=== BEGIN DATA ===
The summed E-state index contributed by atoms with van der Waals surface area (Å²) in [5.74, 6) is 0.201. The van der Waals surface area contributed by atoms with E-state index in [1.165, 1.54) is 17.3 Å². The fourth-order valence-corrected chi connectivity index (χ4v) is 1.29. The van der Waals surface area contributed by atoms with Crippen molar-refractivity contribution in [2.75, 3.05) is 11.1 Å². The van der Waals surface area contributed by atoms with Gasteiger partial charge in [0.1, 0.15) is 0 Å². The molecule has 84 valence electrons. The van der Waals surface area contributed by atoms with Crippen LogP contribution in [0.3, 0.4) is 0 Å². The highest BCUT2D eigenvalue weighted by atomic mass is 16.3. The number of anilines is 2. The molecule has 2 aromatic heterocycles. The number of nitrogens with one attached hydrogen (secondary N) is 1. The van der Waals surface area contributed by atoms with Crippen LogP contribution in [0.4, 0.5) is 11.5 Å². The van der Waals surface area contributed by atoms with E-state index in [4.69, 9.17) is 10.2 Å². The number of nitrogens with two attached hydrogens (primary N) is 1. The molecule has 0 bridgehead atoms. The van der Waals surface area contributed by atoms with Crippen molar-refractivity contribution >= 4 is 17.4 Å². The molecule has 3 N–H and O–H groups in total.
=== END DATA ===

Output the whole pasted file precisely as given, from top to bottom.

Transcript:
The summed E-state index contributed by atoms with van der Waals surface area (Å²) in [5.74, 6) is 0.201. The van der Waals surface area contributed by atoms with E-state index in [1.165, 1.54) is 17.3 Å². The fourth-order valence-corrected chi connectivity index (χ4v) is 1.29. The van der Waals surface area contributed by atoms with Crippen molar-refractivity contribution in [2.75, 3.05) is 11.1 Å². The van der Waals surface area contributed by atoms with Gasteiger partial charge in [0.1, 0.15) is 0 Å². The molecule has 84 valence electrons. The van der Waals surface area contributed by atoms with Crippen LogP contribution in [0.3, 0.4) is 0 Å². The highest BCUT2D eigenvalue weighted by atomic mass is 16.3. The number of anilines is 2. The molecule has 2 aromatic heterocycles. The number of nitrogens with one attached hydrogen (secondary N) is 1. The van der Waals surface area contributed by atoms with Crippen LogP contribution in [0.4, 0.5) is 11.5 Å². The van der Waals surface area contributed by atoms with E-state index in [4.69, 9.17) is 10.2 Å². The number of nitrogens with two attached hydrogens (primary N) is 1. The molecule has 0 bridgehead atoms. The van der Waals surface area contributed by atoms with Crippen molar-refractivity contribution >= 4 is 17.4 Å². The molecule has 3 N–H and O–H groups in total.